Hamnet, by Maggie O’Farrell
Maggie O’Farrell is a skilled writer, deft in expressing the joys and sorrows of family life, and no less so in her latest novel. Hamnet (Tinder Press, 2020) is inspired by the short life of Shakespeare’s only son, who died in Stratford in 1596.
O’Farrell’s books tend to delve into a particular theme. After You’d Gone is an exploration of grief; My Lover’s Lover deals with break-ups; The Distance Between Us looks at how it feels to be a twin. But motherhood is a thread which runs through many of her novels. O’Farrell’s mothers tend to be bear-like: strong, fierce, yet vulnerable, they love their children madly and protectively. Agnes Hathaway, Shakespeare’s wife and Hamnet’s mother, is a fantastic character – she lives for her children but also works as a healer and keeps a kestrel. As the story unfolds, we watch her negotiate life with Shakespeare before and after he discovers he can write. We don’t know much about Agnes Hathaway, (referred to as Agnes not Anne in her father’s will) and it’s intriguing to read Shakespeare’s story from the viewpoint of the wife left at home.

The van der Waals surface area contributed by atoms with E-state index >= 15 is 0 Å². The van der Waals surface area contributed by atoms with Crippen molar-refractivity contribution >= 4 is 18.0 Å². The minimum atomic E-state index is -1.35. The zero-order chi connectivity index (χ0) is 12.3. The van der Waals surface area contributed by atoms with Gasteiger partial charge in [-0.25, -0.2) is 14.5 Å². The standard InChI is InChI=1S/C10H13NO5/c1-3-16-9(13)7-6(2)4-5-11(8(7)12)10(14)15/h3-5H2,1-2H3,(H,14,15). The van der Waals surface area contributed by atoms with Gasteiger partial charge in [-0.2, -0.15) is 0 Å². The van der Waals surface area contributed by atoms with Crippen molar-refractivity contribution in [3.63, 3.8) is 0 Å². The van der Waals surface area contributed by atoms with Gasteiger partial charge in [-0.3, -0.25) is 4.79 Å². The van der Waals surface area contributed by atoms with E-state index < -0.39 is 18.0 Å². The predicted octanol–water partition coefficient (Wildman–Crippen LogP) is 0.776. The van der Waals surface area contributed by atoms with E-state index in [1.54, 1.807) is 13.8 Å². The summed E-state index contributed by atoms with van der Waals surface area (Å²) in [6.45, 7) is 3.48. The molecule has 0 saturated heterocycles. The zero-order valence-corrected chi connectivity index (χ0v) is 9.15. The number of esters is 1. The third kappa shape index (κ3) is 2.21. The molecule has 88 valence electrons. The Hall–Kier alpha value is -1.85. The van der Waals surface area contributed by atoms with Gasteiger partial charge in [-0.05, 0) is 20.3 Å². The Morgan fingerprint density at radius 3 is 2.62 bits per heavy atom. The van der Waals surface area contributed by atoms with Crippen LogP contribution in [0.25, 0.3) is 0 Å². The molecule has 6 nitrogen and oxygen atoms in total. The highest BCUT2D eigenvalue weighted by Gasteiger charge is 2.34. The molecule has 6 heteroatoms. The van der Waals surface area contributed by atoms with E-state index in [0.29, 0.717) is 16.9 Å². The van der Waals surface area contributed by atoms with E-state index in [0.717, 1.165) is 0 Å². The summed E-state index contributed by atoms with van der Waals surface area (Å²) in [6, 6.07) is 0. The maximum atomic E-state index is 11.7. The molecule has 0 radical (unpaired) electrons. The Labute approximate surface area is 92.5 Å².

Sometimes historical novels can make you feel like you are on the outside, looking in through a window, but O’Farrell plunges us deep into the Elizabethan era. And really nothing is so very different when you get there – people still laugh and cry, love and die.
Hamnet is beautifully written, and a very satisfying read. O’Farrell has an uncanny ability to remember and portray the different stages of parenting, evoking memories and making mothers everywhere feel nostalgic.
by Liz Treacher, Author
Liz Treacher is a writer and teacher based in Dornoch. The Unravelling is Liz Treacher’s latest novel, available on Kindle or as a paperback from Dornoch Bookshop.
The Unravelling – Amazon Kindle Shop